Gitanjali Rao is a self-taught animator from India. She graduated in fine arts from the J.J.School of Art, Bombay. I’m not an animator nor a fine arts student, but when I see Rao’s painting like animations with brilliant storylines make me stop in my tracks. Don’t be surprised if you get transported to another world on seeing her animation films. In this post, we look at two of her films -Printed Rainbow and Blue
Printed Rainbow (2006)is Gitanjali’s tribute to her mother. The animation captures the life of an old lady who lives peacefully with her cat. She dusts her home, makes her meals and completes her everyday chores. Her cat follows her dutifully, licking its fur clean. The old lady has a drawer full of matchbox covers! She is a phillumenist – a person who collects matchbox covers.
She gazes into each matchbox cover and is transported into the world of the cover along with us the viewer. And oh, what a beautiful world each cover holds. Rao’s animation captures the cool beauty of a mahal(palace) and the vibrancy of art on a truck through her animation.
A fellow phillumenist brings new additions to the collection of the old lady. One day he comes home to find her resting quite still. Also quite still is her cat. Is it the end? Watch this beautiful work of art by this remarkable animator.
Blue, is an earlier, delightful short, animated film by Gitanjali Rao. In this film, we are invited on a ride to space, no less with a little girl and her cat! Cats are a running theme in the maker’s animation, being a feline lover herself. Up and down; round and round we go with the duo, exploring space on a swing.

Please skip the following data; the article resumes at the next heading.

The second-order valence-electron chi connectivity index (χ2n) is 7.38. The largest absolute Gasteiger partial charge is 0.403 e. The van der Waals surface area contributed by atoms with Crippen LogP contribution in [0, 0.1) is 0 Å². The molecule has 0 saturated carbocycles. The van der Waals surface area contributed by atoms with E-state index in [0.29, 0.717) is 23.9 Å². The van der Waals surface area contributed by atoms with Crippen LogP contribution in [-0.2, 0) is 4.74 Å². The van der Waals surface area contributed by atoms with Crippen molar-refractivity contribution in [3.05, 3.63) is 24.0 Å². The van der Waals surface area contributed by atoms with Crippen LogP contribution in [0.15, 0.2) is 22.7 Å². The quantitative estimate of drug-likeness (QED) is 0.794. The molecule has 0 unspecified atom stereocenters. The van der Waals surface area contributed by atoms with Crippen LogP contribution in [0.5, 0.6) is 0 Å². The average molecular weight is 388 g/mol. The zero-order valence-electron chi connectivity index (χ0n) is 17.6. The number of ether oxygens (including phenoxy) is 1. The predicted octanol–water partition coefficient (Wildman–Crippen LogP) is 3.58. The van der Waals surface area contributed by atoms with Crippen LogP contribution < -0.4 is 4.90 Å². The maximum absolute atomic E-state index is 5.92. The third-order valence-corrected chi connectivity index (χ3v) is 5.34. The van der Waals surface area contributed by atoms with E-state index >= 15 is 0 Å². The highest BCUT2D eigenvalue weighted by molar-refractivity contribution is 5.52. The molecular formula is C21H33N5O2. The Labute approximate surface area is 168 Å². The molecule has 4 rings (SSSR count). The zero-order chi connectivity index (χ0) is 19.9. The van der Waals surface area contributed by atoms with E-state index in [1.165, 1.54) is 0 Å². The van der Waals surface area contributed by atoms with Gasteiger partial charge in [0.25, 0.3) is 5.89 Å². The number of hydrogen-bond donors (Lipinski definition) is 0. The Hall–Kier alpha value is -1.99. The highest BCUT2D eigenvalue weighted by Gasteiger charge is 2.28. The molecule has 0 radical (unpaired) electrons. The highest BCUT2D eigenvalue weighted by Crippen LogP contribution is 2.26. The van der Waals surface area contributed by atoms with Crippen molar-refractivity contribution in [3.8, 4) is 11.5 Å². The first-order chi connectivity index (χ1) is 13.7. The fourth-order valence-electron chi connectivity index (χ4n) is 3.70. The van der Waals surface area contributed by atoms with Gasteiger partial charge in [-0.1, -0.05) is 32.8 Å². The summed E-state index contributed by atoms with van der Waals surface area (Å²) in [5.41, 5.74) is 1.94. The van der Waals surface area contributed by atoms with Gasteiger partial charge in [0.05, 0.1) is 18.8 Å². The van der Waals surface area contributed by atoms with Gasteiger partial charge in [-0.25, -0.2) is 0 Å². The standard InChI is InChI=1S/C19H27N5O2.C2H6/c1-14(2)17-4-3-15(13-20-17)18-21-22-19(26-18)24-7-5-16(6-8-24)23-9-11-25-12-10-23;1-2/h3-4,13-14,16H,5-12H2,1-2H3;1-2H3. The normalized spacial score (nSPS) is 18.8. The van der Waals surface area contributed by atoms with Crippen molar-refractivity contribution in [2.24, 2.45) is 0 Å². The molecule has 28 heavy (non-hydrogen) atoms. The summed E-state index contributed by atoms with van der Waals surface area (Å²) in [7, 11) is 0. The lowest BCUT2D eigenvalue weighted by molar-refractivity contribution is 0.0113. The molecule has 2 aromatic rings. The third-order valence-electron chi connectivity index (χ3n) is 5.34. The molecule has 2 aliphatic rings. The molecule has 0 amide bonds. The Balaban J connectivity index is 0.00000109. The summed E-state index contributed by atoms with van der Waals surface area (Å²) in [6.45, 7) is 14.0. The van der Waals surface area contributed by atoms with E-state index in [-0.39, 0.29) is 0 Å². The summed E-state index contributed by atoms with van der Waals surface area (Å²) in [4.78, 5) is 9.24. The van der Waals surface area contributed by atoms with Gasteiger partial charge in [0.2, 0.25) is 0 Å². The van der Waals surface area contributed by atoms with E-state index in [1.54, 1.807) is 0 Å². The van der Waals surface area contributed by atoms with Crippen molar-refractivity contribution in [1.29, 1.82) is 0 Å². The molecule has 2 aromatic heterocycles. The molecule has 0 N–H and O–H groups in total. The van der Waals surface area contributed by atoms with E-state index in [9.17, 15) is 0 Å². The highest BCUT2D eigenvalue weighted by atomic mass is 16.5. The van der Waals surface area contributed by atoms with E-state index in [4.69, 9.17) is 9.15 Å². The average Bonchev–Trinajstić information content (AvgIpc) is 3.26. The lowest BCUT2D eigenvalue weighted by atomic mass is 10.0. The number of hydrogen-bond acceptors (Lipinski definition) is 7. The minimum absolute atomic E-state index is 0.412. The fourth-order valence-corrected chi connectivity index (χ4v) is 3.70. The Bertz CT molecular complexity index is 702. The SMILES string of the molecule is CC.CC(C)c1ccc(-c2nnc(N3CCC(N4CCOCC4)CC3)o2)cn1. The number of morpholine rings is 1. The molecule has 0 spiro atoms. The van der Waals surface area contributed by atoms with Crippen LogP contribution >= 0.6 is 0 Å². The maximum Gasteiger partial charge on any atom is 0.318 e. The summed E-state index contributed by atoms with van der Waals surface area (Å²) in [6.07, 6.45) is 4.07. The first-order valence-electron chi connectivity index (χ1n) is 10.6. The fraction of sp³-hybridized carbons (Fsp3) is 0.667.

In the Printed Rainbow, Rao alternates between bouts of greys alternated with brilliant colours. This use of colour is symbolic of the ‘dull grey’ of everyday chores that constitute the ‘business of living’, with the colour and power of imagination.
In Blue, Rao uses white and blue to zoom in and zoom out. Both the animations are full of whimsy and beauty. They explore the idea of freedom, that we humans seek, no matter how confined the space we live in. The films also explore the power of imagination and its ability to take us to unknown worlds. She is very mindful to bring her Indian context into her animations. In Printed Rainbow, the old lady is seen in her ‘nighty’ or housecoat both in her real and imaginary lives.
Children will love these animations, which are very different from the usual Disney fare.